Rebecca at LearnLux : It’s a major misconception that financial planning is only for the wealthiest Americans. Whether an employee is tackling credit card debt, building up savings, or investing in the stock market, they need a plan. The harsh reality is that the majority of employees lack a plan - and they don’t have the resources to create one.

Christie at Wagmo : People tend to reduce the challenges in pet insurance to lack of consumer education & customer acquisition. As a regulated industry, most companies partner with established companies on the underwriting, claims administration, and customer support. Not only do you have to acquire the customer, but you have to figure out how to service and keep that customer without full control over the experience.

Neel at Finch : The common wisdom is people don’t invest because it’s complicated. We have learned through research and by speaking to hundreds of potential users that people have the fear they won’t have access to their money when & where they need it. To avoid their money being locked away, people resort to what they’re comfortable with - checking and savings, which do not help them accumulate wealth. 

Mitchel at Modern Logic : Recently, the emphasis in risk tools has been all about machine learning. But if you look at fintech companies getting started today – they have no historical data to train models on, and they need to explain their decisions to bank partners, regulators, and even customers. There is a tremendous opportunity to build rule-based, explainable, transparent decision systems for fintech companies.

Jessica at Pocketnest : I don't think people realize just how scattered an average person’s financial plans are, and how big of an opportunity they present. While 90 percent of millennials feel overwhelmed by their finances, most of them go to Facebook and Twitter for guidance. They are desperate for financial support, but their financial institutions simply don't have the technology or approach to properly meet their needs.

Clayton at Titan : Many love to point to the decades-long shift to index funds & claim that “active is dead” -- that no one can do better than average. We think this is a condescending take that misunderstands why consumers are flocking to stock trading. The desire to actively participate in markets has been evident in the spice trade several millennia ago, to whale hunting in 900 AD, to stock trading in Big Tech today.

David at Commonstock : Popular narrative about self-directed investors underestimates the reality. Majority of investors are responsible people, often with some experience, looking to improve their financial health. There’s a small but vocal minority who treat markets like a casino & get disproportionate airtime. Long term value accretes to products that optimize for expertise over entertainment.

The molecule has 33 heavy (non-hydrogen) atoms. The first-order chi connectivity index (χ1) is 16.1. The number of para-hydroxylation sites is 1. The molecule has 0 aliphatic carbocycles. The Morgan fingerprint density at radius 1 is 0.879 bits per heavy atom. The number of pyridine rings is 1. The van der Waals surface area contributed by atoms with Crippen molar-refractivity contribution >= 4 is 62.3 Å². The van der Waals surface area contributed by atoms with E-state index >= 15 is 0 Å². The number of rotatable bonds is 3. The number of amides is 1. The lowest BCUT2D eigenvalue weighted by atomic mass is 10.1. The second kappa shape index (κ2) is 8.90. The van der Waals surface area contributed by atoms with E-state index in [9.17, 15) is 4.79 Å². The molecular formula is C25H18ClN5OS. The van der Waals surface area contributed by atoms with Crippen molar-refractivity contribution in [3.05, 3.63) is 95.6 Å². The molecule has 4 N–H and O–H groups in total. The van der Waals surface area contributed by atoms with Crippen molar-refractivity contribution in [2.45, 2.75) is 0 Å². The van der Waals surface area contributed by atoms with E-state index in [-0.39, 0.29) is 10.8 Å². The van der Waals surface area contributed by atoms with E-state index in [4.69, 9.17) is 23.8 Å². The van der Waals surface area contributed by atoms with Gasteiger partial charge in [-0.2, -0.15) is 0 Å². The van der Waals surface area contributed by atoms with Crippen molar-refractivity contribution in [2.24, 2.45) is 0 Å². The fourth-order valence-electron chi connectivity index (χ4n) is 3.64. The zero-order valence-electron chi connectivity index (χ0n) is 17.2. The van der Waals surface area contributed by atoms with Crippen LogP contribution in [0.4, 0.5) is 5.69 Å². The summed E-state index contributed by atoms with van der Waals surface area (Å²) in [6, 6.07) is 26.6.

What would be more prevalent by the end of 2021 ?

Stephany at Orum : I think we will see more progress towards fully automated money movement innovation where financial outcomes are supported by dynamic and smart infrastructure. More and more we are going to see services that calibrate toward daily liquidity and payment cycles versus monthly or longer--and where more Americans are able to do more with their money because it is automated and instant.

Anthony at Steadipay : I don’t want to bring all the crypto people to the yard, but...Crypto has gotten renewed love this year as an alternative to fiat currency, but blockchain tech seems to have lagged. I think we’ll start to see the smart contract side of things come out of its winter.

Nami at Harvest : We will see a broader commoditization of products that were reserved for higher net worth individuals, and more products will be built for average Americans. We’ll see an aggressive bundling of products. Customers will start to reject the concept of a bank as the only choice to provide financial services and will increasingly ask “How is my financial health?”.

Gil at Astra : Fintech APIs will continue to modernize an expanding set of singular modules within the banking stack, but horizontal platforms will emerge & start to grow even more rapidly. Platforms take more time to grow & need some mechanism to bootstrap scalability but outperform in the long run. Serving your customers’ customers & platforms of platforms will be next year’s mantra.